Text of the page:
About a dozen entrees are divided by preparation: The Wok, and the Grill. They range from $15 (for seasonal vegetables with rosemary-balsamic vinaigrette and fresh pasta) to $21 (for lemongrass-scented Angus New York strip, sauteed grilled vegetables, baby spinach and rosemary-balsamic vinaigrette or a dinner of herb-crusted New Zealand spring lamb chops, grilled vegetables and Thai cucumber salad with a citrus reduction sauce).

The wine list is not overly long, but it's well chosen and fairly priced, with about 50 mostly American wines generally marked up a little below double retail; many of them are available by the glass. Avoid the handful of pricey and immature Bordeaux, which are there to impress uncritical high-rollers; you'll find plenty of good choices in the $18 to $65 range ($4.50 to $7.50 for a glass), plus a trio of sakes if you want to maintain the Asian theme.

If you're feeling adventurous, Asiatique offers an intriguing option: Forget the printed menus and trust the chefs to entertain you with a "degustation menu," offering a five-course dinner of dishes put together at the kitchen's whim (subject to your wishes if you express a special interest or personal food taboo). They're $45 for the standard selection, $40 for an all-vegetarian dinner or $55 for an all-seafood selection. Add a wine selection (kitc

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Read More: Louisville Restaurant Reviews

Avg Rating: 4  out of 5 stars

Number of Reviews: 4

September 11, 2009 @ 3:48 PM
5  out of 5 stars
a diner from Nashville, TN
Asiatique is a wonderful experience of the taste, smell and visual presentation. We are from out of town and wanted a restaurant that was a symbol of the kind of cuisine we might find in Louisville. We had no prior knowledge of the restaurant.

We were not disappointed. Our group of five each of the three five course meals offered - a medley, a seafood and a vegetarian version. Then we shared. The $45 price tag ($60 with a variety of wines) was a value.

The food was a blend of beautifully prepared cuisine, matched with a unique blend of spices that complimented each item and provided stimulating surprises to our palates. By the 4th course we couldn't contain our pleasure and could hardly find room for the finale (dessert)... but we did. The servers were also knowledgeable and attentive and even made sure the chef created special substitutes for one our party that had a specific food allergy.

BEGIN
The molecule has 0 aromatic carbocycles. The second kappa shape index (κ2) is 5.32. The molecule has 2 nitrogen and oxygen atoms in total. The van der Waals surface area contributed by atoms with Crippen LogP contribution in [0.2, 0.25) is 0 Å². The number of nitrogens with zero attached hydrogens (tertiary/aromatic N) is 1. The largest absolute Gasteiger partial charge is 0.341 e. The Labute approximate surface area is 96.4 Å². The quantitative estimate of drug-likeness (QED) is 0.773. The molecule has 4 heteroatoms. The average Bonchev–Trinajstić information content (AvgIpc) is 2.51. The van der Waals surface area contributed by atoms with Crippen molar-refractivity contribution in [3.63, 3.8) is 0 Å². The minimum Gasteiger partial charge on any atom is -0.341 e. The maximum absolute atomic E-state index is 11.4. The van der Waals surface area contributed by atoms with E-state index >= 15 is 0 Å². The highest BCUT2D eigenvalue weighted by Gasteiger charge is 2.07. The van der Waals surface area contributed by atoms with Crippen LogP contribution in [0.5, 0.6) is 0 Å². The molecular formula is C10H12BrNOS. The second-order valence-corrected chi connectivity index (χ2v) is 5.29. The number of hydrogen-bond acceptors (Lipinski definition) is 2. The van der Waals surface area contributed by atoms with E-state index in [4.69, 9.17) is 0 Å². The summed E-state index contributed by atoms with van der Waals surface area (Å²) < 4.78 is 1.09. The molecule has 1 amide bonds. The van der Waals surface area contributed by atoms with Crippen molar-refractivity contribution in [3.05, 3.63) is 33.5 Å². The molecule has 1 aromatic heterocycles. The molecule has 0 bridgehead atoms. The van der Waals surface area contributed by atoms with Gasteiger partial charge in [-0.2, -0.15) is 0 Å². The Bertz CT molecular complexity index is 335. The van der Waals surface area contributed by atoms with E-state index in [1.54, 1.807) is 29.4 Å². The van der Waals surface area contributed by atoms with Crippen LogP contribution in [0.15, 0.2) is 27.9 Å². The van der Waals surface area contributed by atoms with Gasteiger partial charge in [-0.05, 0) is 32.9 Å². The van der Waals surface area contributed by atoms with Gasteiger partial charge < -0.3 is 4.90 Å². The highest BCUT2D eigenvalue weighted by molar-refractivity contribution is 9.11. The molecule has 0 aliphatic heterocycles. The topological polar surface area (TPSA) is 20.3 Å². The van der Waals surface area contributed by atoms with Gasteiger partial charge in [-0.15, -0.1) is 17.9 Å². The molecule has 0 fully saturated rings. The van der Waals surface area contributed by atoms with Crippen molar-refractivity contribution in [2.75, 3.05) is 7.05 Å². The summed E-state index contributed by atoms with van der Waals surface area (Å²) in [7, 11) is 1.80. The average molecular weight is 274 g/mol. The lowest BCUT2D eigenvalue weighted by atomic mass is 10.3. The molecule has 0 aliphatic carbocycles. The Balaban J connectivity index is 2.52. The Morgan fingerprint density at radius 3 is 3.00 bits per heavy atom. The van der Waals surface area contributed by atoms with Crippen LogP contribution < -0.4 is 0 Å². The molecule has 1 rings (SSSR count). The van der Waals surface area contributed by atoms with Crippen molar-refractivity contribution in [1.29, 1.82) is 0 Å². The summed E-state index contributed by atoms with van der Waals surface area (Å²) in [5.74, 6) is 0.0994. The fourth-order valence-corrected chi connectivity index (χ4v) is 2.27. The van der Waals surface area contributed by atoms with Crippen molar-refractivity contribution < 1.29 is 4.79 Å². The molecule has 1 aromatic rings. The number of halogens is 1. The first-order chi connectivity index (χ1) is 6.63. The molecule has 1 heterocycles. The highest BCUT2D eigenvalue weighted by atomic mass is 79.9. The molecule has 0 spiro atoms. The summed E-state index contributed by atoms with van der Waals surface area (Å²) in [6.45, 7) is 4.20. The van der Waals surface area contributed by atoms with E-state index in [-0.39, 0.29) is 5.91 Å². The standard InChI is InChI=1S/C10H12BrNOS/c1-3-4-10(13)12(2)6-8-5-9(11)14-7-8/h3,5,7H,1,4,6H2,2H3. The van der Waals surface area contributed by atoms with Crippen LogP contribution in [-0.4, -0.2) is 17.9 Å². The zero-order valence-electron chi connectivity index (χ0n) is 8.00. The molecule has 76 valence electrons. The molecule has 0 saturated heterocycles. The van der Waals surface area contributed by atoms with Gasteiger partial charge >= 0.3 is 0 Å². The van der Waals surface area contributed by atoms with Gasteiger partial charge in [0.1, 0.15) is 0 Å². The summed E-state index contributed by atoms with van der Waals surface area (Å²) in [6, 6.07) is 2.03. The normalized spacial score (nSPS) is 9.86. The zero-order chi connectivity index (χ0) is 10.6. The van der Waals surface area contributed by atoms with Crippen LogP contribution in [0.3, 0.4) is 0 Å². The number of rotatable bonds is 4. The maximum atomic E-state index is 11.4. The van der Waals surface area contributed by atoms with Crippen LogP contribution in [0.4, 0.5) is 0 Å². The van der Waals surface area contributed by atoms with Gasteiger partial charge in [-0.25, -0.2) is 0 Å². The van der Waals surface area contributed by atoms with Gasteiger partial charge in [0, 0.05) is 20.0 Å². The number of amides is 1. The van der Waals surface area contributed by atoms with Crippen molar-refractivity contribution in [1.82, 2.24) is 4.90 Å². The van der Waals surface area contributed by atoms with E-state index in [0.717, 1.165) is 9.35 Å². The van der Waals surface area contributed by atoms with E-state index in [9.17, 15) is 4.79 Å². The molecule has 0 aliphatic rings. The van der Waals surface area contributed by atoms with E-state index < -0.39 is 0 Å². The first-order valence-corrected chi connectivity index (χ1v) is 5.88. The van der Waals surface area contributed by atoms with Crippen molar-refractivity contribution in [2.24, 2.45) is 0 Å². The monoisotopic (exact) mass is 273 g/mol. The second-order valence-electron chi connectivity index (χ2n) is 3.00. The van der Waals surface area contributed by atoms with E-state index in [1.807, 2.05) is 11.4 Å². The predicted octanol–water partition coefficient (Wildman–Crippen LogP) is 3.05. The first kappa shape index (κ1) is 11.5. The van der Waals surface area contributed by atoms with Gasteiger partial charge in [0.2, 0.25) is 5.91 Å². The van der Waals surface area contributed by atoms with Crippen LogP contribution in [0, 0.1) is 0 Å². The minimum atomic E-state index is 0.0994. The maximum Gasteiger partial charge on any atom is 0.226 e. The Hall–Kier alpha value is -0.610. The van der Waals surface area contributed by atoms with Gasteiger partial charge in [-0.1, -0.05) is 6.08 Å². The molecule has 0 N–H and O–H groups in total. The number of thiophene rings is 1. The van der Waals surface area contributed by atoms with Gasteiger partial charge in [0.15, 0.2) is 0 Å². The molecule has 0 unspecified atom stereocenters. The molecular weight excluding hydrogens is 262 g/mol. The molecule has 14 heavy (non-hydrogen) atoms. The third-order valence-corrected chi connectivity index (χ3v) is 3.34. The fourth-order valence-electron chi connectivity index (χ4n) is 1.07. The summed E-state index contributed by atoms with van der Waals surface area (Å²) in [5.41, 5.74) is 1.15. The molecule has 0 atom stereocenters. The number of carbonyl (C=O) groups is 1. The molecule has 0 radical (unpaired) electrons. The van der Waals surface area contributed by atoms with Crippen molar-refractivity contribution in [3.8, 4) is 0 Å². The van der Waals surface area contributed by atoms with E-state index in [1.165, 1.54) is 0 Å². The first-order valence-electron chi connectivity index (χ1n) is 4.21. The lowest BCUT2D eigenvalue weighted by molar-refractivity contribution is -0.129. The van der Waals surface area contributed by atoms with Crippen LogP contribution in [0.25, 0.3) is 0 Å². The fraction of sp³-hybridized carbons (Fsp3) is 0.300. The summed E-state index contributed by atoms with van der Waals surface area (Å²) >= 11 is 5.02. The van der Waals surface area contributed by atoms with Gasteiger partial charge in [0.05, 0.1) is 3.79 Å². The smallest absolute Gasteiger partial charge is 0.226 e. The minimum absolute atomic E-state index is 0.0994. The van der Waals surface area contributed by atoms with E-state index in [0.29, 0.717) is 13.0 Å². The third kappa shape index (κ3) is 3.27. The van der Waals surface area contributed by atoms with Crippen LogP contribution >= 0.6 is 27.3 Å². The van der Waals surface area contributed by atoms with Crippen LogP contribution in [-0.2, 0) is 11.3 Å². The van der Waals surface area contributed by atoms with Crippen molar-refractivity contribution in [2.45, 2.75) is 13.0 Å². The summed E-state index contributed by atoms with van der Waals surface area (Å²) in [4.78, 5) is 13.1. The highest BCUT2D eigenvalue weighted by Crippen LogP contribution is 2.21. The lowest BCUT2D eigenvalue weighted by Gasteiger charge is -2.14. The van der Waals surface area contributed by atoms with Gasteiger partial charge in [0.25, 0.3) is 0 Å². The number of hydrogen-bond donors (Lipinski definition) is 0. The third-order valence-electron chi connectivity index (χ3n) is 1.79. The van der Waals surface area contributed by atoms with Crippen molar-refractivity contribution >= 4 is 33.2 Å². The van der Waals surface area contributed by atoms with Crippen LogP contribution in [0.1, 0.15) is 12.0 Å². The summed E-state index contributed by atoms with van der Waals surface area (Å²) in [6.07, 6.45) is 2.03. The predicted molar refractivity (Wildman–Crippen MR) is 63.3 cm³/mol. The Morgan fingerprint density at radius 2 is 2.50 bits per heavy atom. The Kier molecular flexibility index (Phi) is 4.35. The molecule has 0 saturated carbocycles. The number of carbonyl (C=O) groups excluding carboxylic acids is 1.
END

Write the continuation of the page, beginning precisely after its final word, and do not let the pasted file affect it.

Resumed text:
I would highly recommend Asiatique to anyone.
March 22, 2009 @ 12:34 AM
5  out of 5 stars
a diner from louisville, ky
The environment is friendly and inviting. If you're lucky you might catch a party. The food is amazing. Good for any person.
August 21, 2005 @ 12:13 AM
4  out of 5 stars
a diner from Louisville, KY
San Francisco, a city that boasts the most restaurants in the world would be honored to have the presence of Asiatique gracing its hills. Instead, bluegrass laden Louisville (home to the most restaurants in the US per capita) is fortunate to stake claim to one of the country's premier restaurants offering flavours from the Pacific Rim.

Describing the art of Pacific Rim cuisine simply stated is the culinary art of East meeting west. Combining Asian based cooking techniques in a western setting with a philosophy of healthy dining; Chef Peng Looi has created a savory menu that repeatedly dazzles.

Showcasing the menu is an assortment of dishes featuring two categories of entree preparations, wok and grilled. What truly sets Asiatique apart from typical Pacific Rim cooking is Chef Loo's infusion of savory sauces made from fruit and vegetable juice-based vinaigrettes and purees rather than heavy oils. The end result is incredibly healthy dining and taste buds that would do a dance if they could.

Coupled with the entrees is a throng of exciting appetizers, each with the same creative flair as the rest of the menu. Unique to the wine list and almost unheard of in today's restaurants is the selection of splits (half bottles). Beverage manager JR was awarded the bronze medal from Restaurant Hospitality's "Best Wine List in America Contest" (short list) for 2001. Great pride abounds in Asiatique?s masterfully created wine ensemble.

Rounding off Asiatique's menu is a fun selection of desserts. A definite must is splurging for the five assorted creme brulees. You're in for a real treat at just a bit more than a buck a brulee.

The success of Asiatique yields proof that Louisvillian's have finally become dining sophisticates. We bow our heads to the entire staff of Asiatique for a stupendous culinary experience.©
Our Content Partner Robin Garr
a diner from LouisvilleHotBytes.com
3  out of 5 stars
a diner from www.louisvillehotbytes.com